Nanotechnology Now

Our NanoNews Digest Sponsors





Heifer International

Wikipedia Affiliate Button


android tablet pc

Home > Press > New hybrid carbon material discovered

Abstract:
New hybrid carbon material, which combines both graphene and SWNTs, Graphene Nanoribbons encapsulated into Single-Walled Carbon Nanotubes have been discovered by researchers from Aalto University (Finland) and Umea University.

New hybrid carbon material discovered

Finland | Posted on September 21st, 2011

Carbon nanotubes and graphene materials have attracted enormous interest from a broad range of specialists.

- We came up with the idea to create a novel hybrid material, which combines two most fascinating carbon nanomaterials - single-walled carbon nanotubes and grapheme, says Doctor Albert Nasibulin from Aalto University.

SWNTs have a hollow space inside, which was used in this study as an 1-dimensional chemical reactor. An intriguing property of this space is that chemical reactions occur differently compared to the bulk 3D conditions. Large polyaromatic hydrocarbon molecules (coronene and perylene), which can be imagined as small pieces of graphene, were used as building blocks to produce long and narrow graphene nanoribbons inside the nanotubes.

It was found that the shape of encapsulated graphene nanoribbons can be modified by using different kinds of polyaromatic hydrocarbon molecules. Nanoribbons can be either metallic or semiconductor depending on their width and type. Interestingly, SWNTs can also be metallic, semiconducting (depending on their chirality) or insulating when chemically modified.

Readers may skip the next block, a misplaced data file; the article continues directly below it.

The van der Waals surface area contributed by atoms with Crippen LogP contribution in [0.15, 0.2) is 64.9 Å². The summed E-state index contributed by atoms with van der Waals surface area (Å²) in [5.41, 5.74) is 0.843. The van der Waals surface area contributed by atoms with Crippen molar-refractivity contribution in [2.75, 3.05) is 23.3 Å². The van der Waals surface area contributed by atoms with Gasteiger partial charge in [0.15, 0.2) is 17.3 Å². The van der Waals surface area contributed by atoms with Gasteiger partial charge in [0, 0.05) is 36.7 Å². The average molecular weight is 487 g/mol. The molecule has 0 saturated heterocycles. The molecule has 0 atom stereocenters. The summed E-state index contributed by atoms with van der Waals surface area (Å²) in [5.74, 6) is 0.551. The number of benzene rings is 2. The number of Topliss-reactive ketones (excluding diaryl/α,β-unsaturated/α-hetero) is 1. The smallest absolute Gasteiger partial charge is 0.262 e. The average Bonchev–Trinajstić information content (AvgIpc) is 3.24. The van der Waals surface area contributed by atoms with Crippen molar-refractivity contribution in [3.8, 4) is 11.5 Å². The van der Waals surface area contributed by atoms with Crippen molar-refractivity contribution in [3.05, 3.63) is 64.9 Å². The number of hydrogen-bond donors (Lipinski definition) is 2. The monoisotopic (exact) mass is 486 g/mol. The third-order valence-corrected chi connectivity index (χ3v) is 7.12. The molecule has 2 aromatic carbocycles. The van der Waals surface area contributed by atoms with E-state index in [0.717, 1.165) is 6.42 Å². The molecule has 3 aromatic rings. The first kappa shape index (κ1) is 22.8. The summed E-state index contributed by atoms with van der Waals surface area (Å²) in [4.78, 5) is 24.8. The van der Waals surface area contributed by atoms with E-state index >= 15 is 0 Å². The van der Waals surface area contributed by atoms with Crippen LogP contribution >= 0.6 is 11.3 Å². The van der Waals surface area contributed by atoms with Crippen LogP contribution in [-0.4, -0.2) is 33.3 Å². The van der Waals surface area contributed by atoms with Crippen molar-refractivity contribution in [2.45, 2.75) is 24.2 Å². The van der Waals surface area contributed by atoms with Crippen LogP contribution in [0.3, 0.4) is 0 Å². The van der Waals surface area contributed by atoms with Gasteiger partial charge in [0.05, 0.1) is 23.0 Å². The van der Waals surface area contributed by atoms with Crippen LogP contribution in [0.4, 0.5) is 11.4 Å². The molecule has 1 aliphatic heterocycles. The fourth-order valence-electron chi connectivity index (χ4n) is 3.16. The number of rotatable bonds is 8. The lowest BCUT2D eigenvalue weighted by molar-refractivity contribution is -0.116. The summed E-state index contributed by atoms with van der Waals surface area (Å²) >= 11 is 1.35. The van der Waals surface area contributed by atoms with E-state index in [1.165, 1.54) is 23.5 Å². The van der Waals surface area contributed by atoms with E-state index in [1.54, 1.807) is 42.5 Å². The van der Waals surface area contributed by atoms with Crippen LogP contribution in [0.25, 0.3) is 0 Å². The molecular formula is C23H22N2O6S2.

This creates enormous potential for a wide range of applications: Now we can prepare in all possible combinations. For example, metallic nanoribbon inside insulating nanotube can be considered as the thinnest insulated nanowire. Nanoribbons can be used directly inside of SWNTs to generate light (e.g. as light emitting diodes), which will easily go through nanotubes and GNRs and by using of existing energy barrier will became a nano-lamp. Semiconducting nanoribbons can be used for transistor or solar cell applications. Metalli-metallic combination is in fact a new kind of coaxial nanocables (widely used as transmitters of radio signals) in nanosize since the nanoribbons are not connected with nanotubes due to hydrogen atoms, which occupy all the edges of nanoribbons.

- Precise control of the width and angle of the graphene nanoribbons will help assembly materials based on graphene with strict control of the band gap. Such control is not possible for a macroscopic graphene, obtained by traditional technology, says Dr. Ilya Anoshkin.

The method of synthesis is very simple, easily scalable and allows to obtain almost 100% filling of tubes with nanoribbons. As it follows from theoretical results included in the paper, graphene nanoribbons should keep their unique properties inside of nanotubes while protected from environment by encapsulation and aligned within bundles of SWNTs.

####

For more information, please click here

Contacts:
Dr Albert Nasibulin

358-503-397-538

Copyright © Aalto University

If you have a comment, please Contact us.

Issuers of news releases, not 7th Wave, Inc. or Nanotechnology Now, are solely responsible for the accuracy of the content.

Bookmark:
Delicious Digg Newsvine Google Yahoo Reddit Magnoliacom Furl Facebook

Related News Press

News and information

Novel Rocket Design Flight Tested: New Rocket Propellant and Motor Design Offers High Performance and Safety October 23rd, 2014

MEMS & Sensors Technology Showcase: Finalists Announced for MEMS Executive Congress US 2014 October 23rd, 2014

Nanoparticle technology triples the production of biogas October 23rd, 2014

SUNY Polytechnic Institute Invites the Public to Attend its Popular Statewide 'NANOvember' Series of Outreach and Educational Events October 23rd, 2014

Display technology/LEDs/SS Lighting/OLEDs

Strengthening thin-film bonds with ultrafast data collection October 23rd, 2014

QD Vision Wins Prestigious Presidential Green Chemistry Challenge Award from the U.S. Environmental Protection Agency October 16th, 2014